UK: Artificial intelligence and data centre cooling
Data centre traffic is on the rise – projected to grow by 27% per year from now until 2020 – so many companies are looking at how they can use artificial intelligence (AI) to make their data centres more efficient. However, according to Dr Stu Redshaw, Chief Technology Officer at EkkoSense, many risk seeing AI as a magical solution. AI solutions cannot solve problems on their own without huge amounts of data and clever algorithms. A key part of ensuring that AI solutions are actually effective, therefore, is machine learning.In spite of recent developments, it seems that many UK data centres are performing poorly when it comes to cooling: according to a survey carried out by EkkoSense, 66% of installed cooling equipment does not deliver any active cooling benefits. Perhaps more worryingly, almost 8 out of 10 data centres do not comply with ASHRAE guidelines for data centre thermal testing.
According to ASHRAE, temperature data should be collected from at least one point every 3 m to 9 m of rack aisle in data centres. In reality, this is very difficult to achieve – individual racks would need to have their own dedicated thermal sensors if the data centre operators want to obey target limits. AI solutions will need to identify these performance exceptions and be able to manage them in order to improve data centre cooling.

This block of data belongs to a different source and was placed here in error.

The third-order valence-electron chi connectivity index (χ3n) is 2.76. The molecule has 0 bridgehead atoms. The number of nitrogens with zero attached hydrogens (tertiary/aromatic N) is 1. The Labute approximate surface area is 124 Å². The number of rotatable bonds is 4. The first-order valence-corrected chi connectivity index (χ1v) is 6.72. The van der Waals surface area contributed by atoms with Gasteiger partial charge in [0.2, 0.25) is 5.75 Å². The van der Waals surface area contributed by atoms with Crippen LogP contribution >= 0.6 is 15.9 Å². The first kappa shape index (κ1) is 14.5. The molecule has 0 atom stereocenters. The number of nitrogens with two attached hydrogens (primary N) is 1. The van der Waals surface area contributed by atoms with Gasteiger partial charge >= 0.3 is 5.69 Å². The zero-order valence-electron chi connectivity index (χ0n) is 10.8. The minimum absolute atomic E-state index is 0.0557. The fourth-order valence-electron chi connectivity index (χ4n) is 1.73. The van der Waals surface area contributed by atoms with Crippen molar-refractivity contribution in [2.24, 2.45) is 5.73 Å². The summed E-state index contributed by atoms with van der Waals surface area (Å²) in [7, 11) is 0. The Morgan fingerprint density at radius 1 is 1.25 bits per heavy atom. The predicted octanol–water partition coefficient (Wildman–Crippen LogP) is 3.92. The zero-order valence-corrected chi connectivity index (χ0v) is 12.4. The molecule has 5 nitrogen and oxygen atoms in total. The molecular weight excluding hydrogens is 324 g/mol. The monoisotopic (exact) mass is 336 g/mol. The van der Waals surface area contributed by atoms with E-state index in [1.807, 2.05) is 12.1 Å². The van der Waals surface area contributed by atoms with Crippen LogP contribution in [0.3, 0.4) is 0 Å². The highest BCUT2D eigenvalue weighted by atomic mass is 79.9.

The continued, significant investment in cooling equipment will hopefully move UK data centres in the right direction – overall energy levels have already been reduced by 30%, but further progress would be possible with a truly AI-led approach.
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